When several pieces of the SOC workflow are combined and automated, the weight and pressure of the normal workload begin to dissolve. Analysts will start to be able to wave goodbye to spending long hours bouncing from tool to tool, chasing false positives or simply maintaining traditional SIEM solutions.
The new generation of SOC platforms have a lot to offer, at every stage of the SOC workflow. Having been born in the cloud, SOC platforms are able to utilize modern data architectures to more easily develop additional features and enhancements. This, along with the advantage of being able to ingest all security data at a fraction of the cost of legacy tools, has resulted in a trend towards increased automation embedded in them.
|A sample Auto-Investigation summary on the Hunters SOC Platform showing the key entities of an alert generated after a user logged in to the Okta web console from an unmonitored device without an active EDR agent, as well as the Risk Score associated with it|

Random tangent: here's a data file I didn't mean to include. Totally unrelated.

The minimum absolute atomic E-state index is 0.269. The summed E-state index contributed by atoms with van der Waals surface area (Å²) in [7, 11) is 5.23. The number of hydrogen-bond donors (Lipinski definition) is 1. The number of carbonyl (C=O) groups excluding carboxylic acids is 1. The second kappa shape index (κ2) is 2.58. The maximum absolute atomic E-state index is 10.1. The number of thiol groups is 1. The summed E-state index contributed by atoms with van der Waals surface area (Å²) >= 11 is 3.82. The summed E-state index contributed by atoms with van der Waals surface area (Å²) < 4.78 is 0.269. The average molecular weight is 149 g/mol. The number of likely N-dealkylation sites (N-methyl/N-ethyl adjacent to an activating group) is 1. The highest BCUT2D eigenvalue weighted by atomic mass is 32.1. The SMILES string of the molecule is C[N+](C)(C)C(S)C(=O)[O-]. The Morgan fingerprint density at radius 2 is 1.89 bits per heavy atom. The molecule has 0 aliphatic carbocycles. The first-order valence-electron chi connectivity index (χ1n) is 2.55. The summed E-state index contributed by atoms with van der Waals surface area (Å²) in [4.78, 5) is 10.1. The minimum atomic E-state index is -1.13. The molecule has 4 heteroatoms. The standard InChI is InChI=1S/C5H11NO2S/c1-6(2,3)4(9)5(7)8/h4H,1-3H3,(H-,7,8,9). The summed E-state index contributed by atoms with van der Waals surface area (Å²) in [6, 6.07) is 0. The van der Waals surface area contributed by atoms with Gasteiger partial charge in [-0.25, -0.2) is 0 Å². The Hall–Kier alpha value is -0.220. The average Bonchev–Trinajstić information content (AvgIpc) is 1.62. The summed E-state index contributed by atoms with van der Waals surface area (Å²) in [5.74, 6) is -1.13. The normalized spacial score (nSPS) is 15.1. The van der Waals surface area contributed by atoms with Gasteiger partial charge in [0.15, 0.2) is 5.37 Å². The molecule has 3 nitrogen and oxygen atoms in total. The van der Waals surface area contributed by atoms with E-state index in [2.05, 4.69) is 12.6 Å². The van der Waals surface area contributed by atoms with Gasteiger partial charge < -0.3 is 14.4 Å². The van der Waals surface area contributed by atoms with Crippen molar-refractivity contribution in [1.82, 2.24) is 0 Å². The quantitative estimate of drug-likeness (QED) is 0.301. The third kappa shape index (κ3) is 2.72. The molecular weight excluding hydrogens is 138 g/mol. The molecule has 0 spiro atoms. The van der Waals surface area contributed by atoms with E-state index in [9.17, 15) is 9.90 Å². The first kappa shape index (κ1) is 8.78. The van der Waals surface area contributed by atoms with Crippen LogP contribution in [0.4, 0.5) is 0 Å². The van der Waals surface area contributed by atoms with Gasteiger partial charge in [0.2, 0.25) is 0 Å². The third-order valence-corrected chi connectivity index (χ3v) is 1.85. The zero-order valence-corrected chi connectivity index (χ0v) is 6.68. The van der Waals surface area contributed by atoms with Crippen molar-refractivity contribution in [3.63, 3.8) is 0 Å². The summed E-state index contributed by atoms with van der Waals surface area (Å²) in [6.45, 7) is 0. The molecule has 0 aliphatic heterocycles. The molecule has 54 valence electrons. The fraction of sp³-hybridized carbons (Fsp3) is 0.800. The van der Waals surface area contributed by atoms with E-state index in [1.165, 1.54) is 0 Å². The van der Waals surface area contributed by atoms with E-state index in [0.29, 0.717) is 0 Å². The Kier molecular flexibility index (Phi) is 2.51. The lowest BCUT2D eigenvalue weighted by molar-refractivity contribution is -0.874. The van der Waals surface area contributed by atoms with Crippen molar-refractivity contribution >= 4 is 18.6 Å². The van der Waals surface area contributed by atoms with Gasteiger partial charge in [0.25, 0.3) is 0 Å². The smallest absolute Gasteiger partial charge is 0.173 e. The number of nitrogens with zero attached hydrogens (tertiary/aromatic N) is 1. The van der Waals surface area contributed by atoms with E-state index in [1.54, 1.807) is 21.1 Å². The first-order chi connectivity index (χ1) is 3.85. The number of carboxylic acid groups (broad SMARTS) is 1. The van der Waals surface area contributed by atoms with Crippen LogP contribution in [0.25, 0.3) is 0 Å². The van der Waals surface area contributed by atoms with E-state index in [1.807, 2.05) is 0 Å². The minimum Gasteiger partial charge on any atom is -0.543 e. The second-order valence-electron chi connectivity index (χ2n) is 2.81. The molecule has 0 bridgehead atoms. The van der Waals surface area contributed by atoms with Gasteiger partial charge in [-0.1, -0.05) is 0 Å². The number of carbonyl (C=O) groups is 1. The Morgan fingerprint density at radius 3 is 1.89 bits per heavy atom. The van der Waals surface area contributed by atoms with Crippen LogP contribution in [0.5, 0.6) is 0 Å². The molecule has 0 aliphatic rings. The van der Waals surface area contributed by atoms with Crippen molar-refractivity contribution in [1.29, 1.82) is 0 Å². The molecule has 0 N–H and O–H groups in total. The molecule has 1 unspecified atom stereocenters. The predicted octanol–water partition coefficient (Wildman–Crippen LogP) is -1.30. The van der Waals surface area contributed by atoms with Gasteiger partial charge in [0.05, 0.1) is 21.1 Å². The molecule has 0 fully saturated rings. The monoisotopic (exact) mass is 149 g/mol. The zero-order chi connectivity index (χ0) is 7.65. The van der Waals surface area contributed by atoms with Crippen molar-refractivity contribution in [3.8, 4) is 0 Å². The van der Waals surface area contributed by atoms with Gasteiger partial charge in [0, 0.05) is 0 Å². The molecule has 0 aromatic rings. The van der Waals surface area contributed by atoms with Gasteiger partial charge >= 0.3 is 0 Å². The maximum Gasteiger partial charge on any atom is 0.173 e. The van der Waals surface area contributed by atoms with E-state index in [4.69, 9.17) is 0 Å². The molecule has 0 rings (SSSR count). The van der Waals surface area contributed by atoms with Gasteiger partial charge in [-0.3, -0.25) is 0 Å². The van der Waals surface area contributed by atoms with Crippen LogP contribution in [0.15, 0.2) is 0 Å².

An example of that can be the investigation of threats: this is known by most analysts to be a tedious, manual task, involving sorting through endless false positives. But today's SOC platforms have introduced automation, significantly improving the investigation process. Improvements like automated cross-source correlation, ML models, and built-in data interrogation queries have emerged to help analysts through the repetitive and most laborious threat investigation tasks.
Now is the time to start leveraging automation as it continues to change the industry. Teams not actively adopting these innovations will find themselves behind the curve, potentially leaving their organizations vulnerable and their personnel overwhelmed.
Learn more about how Hunters SOC Platform can help your SOC: www.hunters.ai